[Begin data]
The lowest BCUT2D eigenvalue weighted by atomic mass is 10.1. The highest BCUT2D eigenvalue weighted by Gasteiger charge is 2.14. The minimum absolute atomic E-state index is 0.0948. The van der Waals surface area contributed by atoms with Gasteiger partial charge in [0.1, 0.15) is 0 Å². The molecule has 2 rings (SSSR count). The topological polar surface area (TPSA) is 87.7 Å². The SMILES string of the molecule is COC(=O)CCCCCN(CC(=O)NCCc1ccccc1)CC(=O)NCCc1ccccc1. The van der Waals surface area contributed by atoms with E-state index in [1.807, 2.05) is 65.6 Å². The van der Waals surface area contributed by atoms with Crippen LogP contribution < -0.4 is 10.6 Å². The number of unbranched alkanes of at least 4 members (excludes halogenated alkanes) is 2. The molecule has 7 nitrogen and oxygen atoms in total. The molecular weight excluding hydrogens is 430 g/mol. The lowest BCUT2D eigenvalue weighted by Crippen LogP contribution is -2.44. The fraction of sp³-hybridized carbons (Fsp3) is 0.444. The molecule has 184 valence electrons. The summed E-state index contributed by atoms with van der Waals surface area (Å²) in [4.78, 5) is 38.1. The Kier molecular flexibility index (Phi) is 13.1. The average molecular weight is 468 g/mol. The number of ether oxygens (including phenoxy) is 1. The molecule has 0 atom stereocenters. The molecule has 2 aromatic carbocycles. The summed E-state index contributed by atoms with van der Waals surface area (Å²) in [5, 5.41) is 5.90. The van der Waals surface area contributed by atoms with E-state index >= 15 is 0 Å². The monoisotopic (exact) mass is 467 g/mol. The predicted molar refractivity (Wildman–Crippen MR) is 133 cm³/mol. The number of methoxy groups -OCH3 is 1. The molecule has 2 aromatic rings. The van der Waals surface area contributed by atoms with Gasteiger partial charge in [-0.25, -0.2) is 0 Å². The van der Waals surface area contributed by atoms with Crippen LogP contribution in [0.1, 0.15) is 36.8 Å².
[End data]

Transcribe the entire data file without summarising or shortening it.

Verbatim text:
The lowest BCUT2D eigenvalue weighted by atomic mass is 10.1. The highest BCUT2D eigenvalue weighted by Gasteiger charge is 2.14. The minimum absolute atomic E-state index is 0.0948. The van der Waals surface area contributed by atoms with Gasteiger partial charge in [0.1, 0.15) is 0 Å². The molecule has 2 rings (SSSR count). The topological polar surface area (TPSA) is 87.7 Å². The SMILES string of the molecule is COC(=O)CCCCCN(CC(=O)NCCc1ccccc1)CC(=O)NCCc1ccccc1. The van der Waals surface area contributed by atoms with E-state index in [1.807, 2.05) is 65.6 Å². The van der Waals surface area contributed by atoms with Crippen LogP contribution < -0.4 is 10.6 Å². The number of unbranched alkanes of at least 4 members (excludes halogenated alkanes) is 2. The molecule has 7 nitrogen and oxygen atoms in total. The molecular weight excluding hydrogens is 430 g/mol. The lowest BCUT2D eigenvalue weighted by Crippen LogP contribution is -2.44. The fraction of sp³-hybridized carbons (Fsp3) is 0.444. The molecule has 184 valence electrons. The summed E-state index contributed by atoms with van der Waals surface area (Å²) in [4.78, 5) is 38.1. The Kier molecular flexibility index (Phi) is 13.1. The average molecular weight is 468 g/mol. The number of ether oxygens (including phenoxy) is 1. The molecule has 0 atom stereocenters. The molecule has 2 aromatic carbocycles. The summed E-state index contributed by atoms with van der Waals surface area (Å²) in [5, 5.41) is 5.90. The van der Waals surface area contributed by atoms with E-state index >= 15 is 0 Å². The monoisotopic (exact) mass is 467 g/mol. The predicted molar refractivity (Wildman–Crippen MR) is 133 cm³/mol. The number of methoxy groups -OCH3 is 1. The molecule has 2 aromatic rings. The van der Waals surface area contributed by atoms with Gasteiger partial charge in [-0.25, -0.2) is 0 Å². The van der Waals surface area contributed by atoms with Crippen LogP contribution in [0.1, 0.15) is 36.8 Å².